Fellow U.S. delegates who visited Vietnam with Sen. McCain said he became visibly agitated on the subject, and warned their Vietnamese counterparts that Vietnam would never get diplomatic recognition if it released those records, which included his own.

Without trying to guess McCain’s motives, it’s obvious that he considered government service a personal domain in which he was free to move the chess pieces around without any particular accountability to the pawns.

He once ditched a plane and bailed out while returning to Norfolk after the Army-Navy football game in Philadelphia. He said the engine quit. He lost a plane in the water during training because, he said, that engine quit, too. When the Navy recovered the plane, the engine fired right up but the admiral’s son continued the course in a new plane.

The fact-checking websites have lined up to absolve McCain of responsibility for the catastrophic U.S.S. Forrestal fire in 1967 that killed 134 and injured 161 crew on the aircraft carrier. But it’s still controversial among fellow sailors who said he was notorious for “wet starts” that produced a flare to startle the pilots behind him on the flight deck. He was immediately transferred off the stricken ship after the disaster, to a public relations position in Saigon, far from embittered crewmates.

To his credit, he wanted to get back in the fight. He got assigned to another aircraft carrier off the coast of North Vietnam. McCain was not a fighter pilot. He flew bombers. Like the other bomber pilots, he was excited to learn about a significant new target, a thermal power plant in Hanoi. He lobbied to get assigned to the attack, scheduled for noon. He had an early lunch of pork chops and hoped to be back in the Officers’ Mess for more in a couple of hours.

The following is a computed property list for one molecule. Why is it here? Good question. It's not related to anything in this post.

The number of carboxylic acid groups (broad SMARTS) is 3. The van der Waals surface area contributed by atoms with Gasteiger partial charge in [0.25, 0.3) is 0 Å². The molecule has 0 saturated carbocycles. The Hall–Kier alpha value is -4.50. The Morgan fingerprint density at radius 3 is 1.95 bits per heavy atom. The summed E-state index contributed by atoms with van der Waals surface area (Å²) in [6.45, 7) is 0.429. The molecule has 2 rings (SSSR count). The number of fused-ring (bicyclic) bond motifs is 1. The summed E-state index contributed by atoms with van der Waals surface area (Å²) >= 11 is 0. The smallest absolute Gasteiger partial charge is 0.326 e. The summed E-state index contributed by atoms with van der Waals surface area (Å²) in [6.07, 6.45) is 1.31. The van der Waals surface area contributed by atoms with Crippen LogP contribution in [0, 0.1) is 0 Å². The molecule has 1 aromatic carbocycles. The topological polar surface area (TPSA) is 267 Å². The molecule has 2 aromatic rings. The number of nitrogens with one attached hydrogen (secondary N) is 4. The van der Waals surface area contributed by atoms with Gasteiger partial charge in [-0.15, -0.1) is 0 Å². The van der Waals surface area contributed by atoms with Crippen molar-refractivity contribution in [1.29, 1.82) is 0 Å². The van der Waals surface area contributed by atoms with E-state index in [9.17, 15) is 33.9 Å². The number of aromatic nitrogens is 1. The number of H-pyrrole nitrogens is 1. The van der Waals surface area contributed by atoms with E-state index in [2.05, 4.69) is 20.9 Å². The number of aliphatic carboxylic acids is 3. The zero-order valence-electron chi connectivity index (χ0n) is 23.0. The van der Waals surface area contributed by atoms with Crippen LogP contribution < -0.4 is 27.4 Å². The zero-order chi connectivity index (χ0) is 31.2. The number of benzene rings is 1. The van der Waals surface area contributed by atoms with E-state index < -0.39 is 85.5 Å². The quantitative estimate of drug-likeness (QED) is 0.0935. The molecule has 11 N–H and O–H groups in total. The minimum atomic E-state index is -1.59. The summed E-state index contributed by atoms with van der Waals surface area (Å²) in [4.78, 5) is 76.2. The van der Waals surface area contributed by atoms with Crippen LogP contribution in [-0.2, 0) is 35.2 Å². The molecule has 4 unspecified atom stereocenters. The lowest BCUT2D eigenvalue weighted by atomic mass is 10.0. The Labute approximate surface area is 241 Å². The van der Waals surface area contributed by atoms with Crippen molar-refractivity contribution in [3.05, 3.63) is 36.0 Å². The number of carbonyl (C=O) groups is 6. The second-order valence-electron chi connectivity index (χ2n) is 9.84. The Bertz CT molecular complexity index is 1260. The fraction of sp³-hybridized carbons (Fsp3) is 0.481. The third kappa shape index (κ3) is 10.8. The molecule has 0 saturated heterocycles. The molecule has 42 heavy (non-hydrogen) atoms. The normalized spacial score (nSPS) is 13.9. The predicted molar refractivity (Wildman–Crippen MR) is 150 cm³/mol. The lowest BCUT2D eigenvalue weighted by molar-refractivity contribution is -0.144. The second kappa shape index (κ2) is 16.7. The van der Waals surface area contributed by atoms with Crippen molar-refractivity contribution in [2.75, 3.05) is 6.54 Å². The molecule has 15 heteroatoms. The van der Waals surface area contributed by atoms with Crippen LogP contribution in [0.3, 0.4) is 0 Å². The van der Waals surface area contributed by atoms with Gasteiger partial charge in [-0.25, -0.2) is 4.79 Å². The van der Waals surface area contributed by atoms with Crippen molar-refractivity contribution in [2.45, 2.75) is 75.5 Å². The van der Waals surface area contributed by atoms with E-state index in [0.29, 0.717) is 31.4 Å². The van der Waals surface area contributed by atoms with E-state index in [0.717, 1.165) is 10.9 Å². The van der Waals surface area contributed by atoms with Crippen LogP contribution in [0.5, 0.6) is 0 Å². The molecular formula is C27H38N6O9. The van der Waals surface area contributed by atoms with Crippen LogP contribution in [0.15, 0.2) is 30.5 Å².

But there would be no more pork chops for five and a half years. The maverick flew dumb that day, disregarding his training and getting himself shot down at inexcusably low altitude by anti-aircraft artillery. His biography and campaign literature later claimed he was shot out of the sky by a SAM missile, but Navy records and fellow bomber pilots agree that ordinary “triple-A” brought him down.

McCain was horribly injured during ejection from his aircraft, once again due to his disregard for Navy training. A younger, greener pilot was shot down in the same flak, ejected properly and was uninjured. He and McCain went to the same prison.

The cause of McCain’s injuries is controversial. His obvious impairment made him a sentimental hero. Most Americans believe his injuries resulted from torture by North Vietnamese interrogators.

Does it matter whether he caused his own injuries by sloth during ejection? Yes and no. I’m not sure how many of us could think clearly in a plane that’s just been shot out of the sky. Not me. He graduated from Naval Academy 894th out of a class of 899. I’m sure he was doing the best he could, at that point. He’s still a hero even if he made a series of poor decisions.

But it matters if he has lied to us or let his supporters lie to us in order to shame us into acquiescing in his politics, or discouraging us from exercising our best judgment. We’ll never really know whether the North Vietnamese tortured Lt. Cdr. McCain, partly because Sen. McCain used his political power to ensure that the relevant records are unavailable to us. On this subject and others, the senator strongly preferred that we just take his word for it.